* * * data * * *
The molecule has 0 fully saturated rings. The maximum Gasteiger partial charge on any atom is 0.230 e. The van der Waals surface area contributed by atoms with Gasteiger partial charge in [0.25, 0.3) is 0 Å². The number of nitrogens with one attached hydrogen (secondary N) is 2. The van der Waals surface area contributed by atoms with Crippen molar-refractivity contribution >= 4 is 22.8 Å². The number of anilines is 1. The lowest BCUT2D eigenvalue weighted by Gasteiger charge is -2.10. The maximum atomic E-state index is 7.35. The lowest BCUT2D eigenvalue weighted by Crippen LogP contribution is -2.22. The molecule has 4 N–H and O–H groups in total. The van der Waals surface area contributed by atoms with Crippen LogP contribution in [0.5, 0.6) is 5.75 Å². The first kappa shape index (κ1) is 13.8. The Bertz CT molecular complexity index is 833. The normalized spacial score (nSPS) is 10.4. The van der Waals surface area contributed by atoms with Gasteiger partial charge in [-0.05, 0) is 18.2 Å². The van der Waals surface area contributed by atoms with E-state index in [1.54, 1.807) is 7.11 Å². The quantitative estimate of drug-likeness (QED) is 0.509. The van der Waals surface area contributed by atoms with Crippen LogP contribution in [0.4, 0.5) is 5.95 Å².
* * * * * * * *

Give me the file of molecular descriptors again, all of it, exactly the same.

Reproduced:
The molecule has 0 fully saturated rings. The maximum Gasteiger partial charge on any atom is 0.230 e. The van der Waals surface area contributed by atoms with Gasteiger partial charge in [0.25, 0.3) is 0 Å². The number of nitrogens with one attached hydrogen (secondary N) is 2. The van der Waals surface area contributed by atoms with Crippen molar-refractivity contribution >= 4 is 22.8 Å². The number of anilines is 1. The lowest BCUT2D eigenvalue weighted by Gasteiger charge is -2.10. The maximum atomic E-state index is 7.35. The lowest BCUT2D eigenvalue weighted by Crippen LogP contribution is -2.22. The molecule has 4 N–H and O–H groups in total. The van der Waals surface area contributed by atoms with Crippen LogP contribution in [0.5, 0.6) is 5.75 Å². The first kappa shape index (κ1) is 13.8. The Bertz CT molecular complexity index is 833. The normalized spacial score (nSPS) is 10.4. The van der Waals surface area contributed by atoms with Gasteiger partial charge in [-0.05, 0) is 18.2 Å². The van der Waals surface area contributed by atoms with E-state index in [1.54, 1.807) is 7.11 Å². The quantitative estimate of drug-likeness (QED) is 0.509. The van der Waals surface area contributed by atoms with Crippen LogP contribution in [0.4, 0.5) is 5.95 Å².